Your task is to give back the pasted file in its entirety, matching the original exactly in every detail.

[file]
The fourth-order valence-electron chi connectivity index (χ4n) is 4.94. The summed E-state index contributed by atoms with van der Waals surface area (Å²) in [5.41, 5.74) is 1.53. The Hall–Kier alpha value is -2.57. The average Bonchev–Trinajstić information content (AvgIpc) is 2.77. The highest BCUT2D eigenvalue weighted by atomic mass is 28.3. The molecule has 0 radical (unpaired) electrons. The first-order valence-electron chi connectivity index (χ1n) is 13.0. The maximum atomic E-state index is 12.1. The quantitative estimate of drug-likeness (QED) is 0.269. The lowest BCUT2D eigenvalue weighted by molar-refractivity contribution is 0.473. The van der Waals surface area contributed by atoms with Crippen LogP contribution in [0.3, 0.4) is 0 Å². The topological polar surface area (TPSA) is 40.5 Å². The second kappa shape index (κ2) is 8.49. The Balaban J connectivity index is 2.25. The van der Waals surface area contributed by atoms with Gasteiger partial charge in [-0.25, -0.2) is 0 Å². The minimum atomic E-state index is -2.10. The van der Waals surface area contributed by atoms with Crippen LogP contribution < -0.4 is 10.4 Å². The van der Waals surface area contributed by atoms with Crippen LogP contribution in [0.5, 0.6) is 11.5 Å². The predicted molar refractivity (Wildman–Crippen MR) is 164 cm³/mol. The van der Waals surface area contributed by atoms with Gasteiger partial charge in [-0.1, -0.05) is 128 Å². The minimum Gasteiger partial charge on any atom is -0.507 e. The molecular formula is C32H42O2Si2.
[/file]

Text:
The fourth-order valence-electron chi connectivity index (χ4n) is 4.94. The summed E-state index contributed by atoms with van der Waals surface area (Å²) in [5.41, 5.74) is 1.53. The Hall–Kier alpha value is -2.57. The average Bonchev–Trinajstić information content (AvgIpc) is 2.77. The highest BCUT2D eigenvalue weighted by atomic mass is 28.3. The molecule has 0 radical (unpaired) electrons. The first-order valence-electron chi connectivity index (χ1n) is 13.0. The maximum atomic E-state index is 12.1. The quantitative estimate of drug-likeness (QED) is 0.269. The lowest BCUT2D eigenvalue weighted by molar-refractivity contribution is 0.473. The van der Waals surface area contributed by atoms with Crippen LogP contribution in [0.3, 0.4) is 0 Å². The topological polar surface area (TPSA) is 40.5 Å². The second kappa shape index (κ2) is 8.49. The Balaban J connectivity index is 2.25. The van der Waals surface area contributed by atoms with Gasteiger partial charge in [-0.25, -0.2) is 0 Å². The minimum atomic E-state index is -2.10. The van der Waals surface area contributed by atoms with Crippen LogP contribution < -0.4 is 10.4 Å². The van der Waals surface area contributed by atoms with Crippen LogP contribution in [0.5, 0.6) is 11.5 Å². The predicted molar refractivity (Wildman–Crippen MR) is 164 cm³/mol. The van der Waals surface area contributed by atoms with Gasteiger partial charge in [-0.1, -0.05) is 128 Å². The minimum Gasteiger partial charge on any atom is -0.507 e. The molecular formula is C32H42O2Si2.